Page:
We have a demographic experience where registered investment advisers (RIAs), on average, are in their mid 50s, sole practitioners, without a succession plan, says Mary Ann Buchanan, chief executive and founder of RIA Match. “Seventy percent of advisers have no succession plan, and that’s the basis of what makes [RIA Match Concierge Consulting] so compelling,” she tells PLANADVISER. “The need is huge.”
Buying, selling, joining or merging with an advisory firm is a defining professional moment, points out Kathleen Asack, founder and principal of AmplifyRIA. “We understand the gravity of that decision and the impact it will likely have,” she says.
Of the many services and solutions available for advisers, Asack says, not one ties together all the resources in a coordinated fashion and also uses algorithmic matching to identify candidates that the consultant might not have turned up on his own.
In 2012, Buchanan launched RIA Match, a self-service platform designed to let advisers create their own profile in about 20 minutes, collecting 72 data points for a match on seven variables. But she found that a number of advisers asked for more service. “Quite often, the advisers don’t have the time or comfort level to facilitate the search themselves,” Buchanan says. “They were reaching out and saying, ‘Could you do this for me?’”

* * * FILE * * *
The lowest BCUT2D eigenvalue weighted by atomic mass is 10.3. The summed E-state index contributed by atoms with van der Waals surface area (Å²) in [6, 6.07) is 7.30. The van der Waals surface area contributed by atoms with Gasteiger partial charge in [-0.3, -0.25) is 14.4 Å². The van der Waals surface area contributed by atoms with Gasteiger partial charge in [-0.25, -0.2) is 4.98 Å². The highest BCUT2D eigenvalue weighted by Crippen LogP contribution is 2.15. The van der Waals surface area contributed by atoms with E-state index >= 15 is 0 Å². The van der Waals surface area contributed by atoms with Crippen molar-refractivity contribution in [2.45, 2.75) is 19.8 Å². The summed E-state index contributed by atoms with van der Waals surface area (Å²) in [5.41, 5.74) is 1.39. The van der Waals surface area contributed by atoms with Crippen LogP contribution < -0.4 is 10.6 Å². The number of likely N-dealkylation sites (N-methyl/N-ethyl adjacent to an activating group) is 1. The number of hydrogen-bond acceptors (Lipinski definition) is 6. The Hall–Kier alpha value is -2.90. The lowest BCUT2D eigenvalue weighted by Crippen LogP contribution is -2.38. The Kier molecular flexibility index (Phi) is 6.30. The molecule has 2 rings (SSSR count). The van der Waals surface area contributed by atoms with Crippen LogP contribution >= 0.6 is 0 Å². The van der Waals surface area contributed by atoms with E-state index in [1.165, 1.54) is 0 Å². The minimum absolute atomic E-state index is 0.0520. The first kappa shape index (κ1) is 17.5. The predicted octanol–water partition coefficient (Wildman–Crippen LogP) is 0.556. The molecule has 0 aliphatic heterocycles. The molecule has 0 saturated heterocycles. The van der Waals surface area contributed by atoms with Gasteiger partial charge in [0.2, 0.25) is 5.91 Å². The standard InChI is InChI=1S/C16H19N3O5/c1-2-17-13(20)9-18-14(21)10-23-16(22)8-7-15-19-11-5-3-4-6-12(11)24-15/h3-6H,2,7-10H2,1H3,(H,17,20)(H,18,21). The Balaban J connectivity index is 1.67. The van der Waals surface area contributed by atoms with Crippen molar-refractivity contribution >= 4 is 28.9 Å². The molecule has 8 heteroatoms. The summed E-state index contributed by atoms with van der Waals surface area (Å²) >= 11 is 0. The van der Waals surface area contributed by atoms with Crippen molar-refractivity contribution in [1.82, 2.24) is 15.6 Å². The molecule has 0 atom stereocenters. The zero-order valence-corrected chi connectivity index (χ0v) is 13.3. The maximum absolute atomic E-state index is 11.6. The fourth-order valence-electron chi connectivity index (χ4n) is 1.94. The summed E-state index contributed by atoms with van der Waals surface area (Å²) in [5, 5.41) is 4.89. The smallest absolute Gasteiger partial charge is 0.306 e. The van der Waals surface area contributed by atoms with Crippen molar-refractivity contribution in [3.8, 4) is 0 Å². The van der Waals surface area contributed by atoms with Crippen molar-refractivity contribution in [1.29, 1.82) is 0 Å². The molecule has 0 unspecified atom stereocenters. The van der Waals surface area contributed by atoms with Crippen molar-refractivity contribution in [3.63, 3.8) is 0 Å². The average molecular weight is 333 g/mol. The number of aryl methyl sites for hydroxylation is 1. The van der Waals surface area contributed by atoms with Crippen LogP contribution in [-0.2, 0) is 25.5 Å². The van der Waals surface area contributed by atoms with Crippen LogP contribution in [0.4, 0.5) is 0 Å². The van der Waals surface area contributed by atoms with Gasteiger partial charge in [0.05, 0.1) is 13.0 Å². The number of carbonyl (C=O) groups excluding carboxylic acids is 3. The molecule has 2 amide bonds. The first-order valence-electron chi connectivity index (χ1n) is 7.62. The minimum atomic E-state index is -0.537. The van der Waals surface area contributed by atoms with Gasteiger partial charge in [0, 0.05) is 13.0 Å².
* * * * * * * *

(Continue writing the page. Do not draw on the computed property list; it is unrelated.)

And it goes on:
In response, Buchanan and Asack created the concierge business as an end-to-end matchmaking service for advisers looking to buy, sell, merge with another firm, join a firm or add positions. Where RIA Match is more of a Match.com for advisers, RIA Match Concierge Consulting is a full-service matchmaking resource that provides expert advice and white-glove service.
Concierge Consulting provides consultants who guide advisers through a process that helps them clarify their goals and create an action plan, balancing qualitative criteria and quantitative metrics to find matches.Beyond the Numbers